Four in five institutional investors are expecting an impact on operations from Brexit, according to a survey conducted by State Street.

The company quizzed 111 asset owners and alternatives managers from around the world about their attitudes to the UK’s expected departure from the EU.

The survey forms the basis for State Street’s new Brexometer study – a quarterly gauge of views and strategies relating to Brexit.

Almost one-third of those surveyed said they would require more help to navigate the regulatory implications of Brexit.

Jeff Conway, chief executive for Europe, the Middle East and Africa at State Street, said investors expected Brexit to hit “a range of operational issues”.

“Many appear well prepared for Brexit and are proactively putting strategies in place to mitigate any ensuing impact,” Conway added.

While almost two-thirds (63%) of investors said they planned to maintain their existing investments in the UK, almost half (48%) said they expected the overall level of investment in the UK economy to fall in the next quarter.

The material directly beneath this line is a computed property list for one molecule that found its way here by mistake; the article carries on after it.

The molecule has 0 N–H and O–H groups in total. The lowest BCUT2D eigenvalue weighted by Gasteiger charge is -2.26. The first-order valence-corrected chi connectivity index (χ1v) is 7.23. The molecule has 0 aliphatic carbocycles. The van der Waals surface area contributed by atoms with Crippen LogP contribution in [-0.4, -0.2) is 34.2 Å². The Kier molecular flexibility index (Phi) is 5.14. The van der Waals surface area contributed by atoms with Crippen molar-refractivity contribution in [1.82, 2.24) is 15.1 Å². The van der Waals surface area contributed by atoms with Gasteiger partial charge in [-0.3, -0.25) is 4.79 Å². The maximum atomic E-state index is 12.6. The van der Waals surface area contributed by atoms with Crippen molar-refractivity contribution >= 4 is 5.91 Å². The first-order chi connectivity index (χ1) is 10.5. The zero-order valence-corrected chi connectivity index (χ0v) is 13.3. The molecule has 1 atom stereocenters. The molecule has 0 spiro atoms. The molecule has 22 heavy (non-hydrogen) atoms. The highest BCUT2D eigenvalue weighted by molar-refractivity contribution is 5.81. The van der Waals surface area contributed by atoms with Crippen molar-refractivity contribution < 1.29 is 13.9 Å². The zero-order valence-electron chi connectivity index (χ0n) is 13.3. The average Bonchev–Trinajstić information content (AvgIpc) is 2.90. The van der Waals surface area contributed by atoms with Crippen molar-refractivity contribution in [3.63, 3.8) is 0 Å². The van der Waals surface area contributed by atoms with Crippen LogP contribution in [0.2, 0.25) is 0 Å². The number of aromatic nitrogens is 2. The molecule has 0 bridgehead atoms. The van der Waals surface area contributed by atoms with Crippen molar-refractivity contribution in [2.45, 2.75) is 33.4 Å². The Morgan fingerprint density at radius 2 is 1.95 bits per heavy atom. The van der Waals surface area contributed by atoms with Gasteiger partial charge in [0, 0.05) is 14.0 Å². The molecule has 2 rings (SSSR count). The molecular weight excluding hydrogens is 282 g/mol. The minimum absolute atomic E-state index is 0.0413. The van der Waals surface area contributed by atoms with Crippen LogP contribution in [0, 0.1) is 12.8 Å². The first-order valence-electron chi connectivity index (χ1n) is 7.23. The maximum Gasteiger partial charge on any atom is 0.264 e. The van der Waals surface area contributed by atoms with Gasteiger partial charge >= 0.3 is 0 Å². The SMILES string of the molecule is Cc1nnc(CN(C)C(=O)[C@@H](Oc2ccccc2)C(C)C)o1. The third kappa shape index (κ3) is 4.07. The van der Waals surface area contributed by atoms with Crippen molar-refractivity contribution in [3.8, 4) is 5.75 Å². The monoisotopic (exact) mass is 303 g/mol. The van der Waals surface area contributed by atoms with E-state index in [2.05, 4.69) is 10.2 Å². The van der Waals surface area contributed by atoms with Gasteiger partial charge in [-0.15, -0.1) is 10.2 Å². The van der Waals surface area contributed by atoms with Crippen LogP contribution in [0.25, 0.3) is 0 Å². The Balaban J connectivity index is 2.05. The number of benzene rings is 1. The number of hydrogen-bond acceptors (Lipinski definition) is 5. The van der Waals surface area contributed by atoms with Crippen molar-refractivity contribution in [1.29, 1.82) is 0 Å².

Longer term, 31% of respondents said asset owners would cut the amount of risk in their portfolios over the course of the next 3-5 years.

However, one-quarter said asset owners were likely to increase risk.

Michael Metcalfe, head of global macro strategy at State Street Global Markets, said a weak currency had aided inflows into UK assets in the six months since the UK voted to leave the EU.

“Foreign institutional equity investors are particularly strong buyers of UK equities of late,” he added.

The FTSE 100 gained 19.5% between 24 June and 13 January, when it hit a record close of 7,337.8.

The FTSE 250, which is more domestically tilted, gained 15.8% in the same period.

A Fidelity survey of its own regional analysts revealed that 60% believed Brexit would have a “moderately negative” impact on their companies.

Almost half (49%) of the company’s European analysts said their companies were “less willing” to invest in the UK over the next two years while the Brexit negotiations took place.

This week has seen UK prime minister Theresa May give her first public speeches about her hopes for Brexit negotiations with Europe.

EU leaders have warned that discussions will be difficult, and that the UK cannot expect to be better off outside of the union.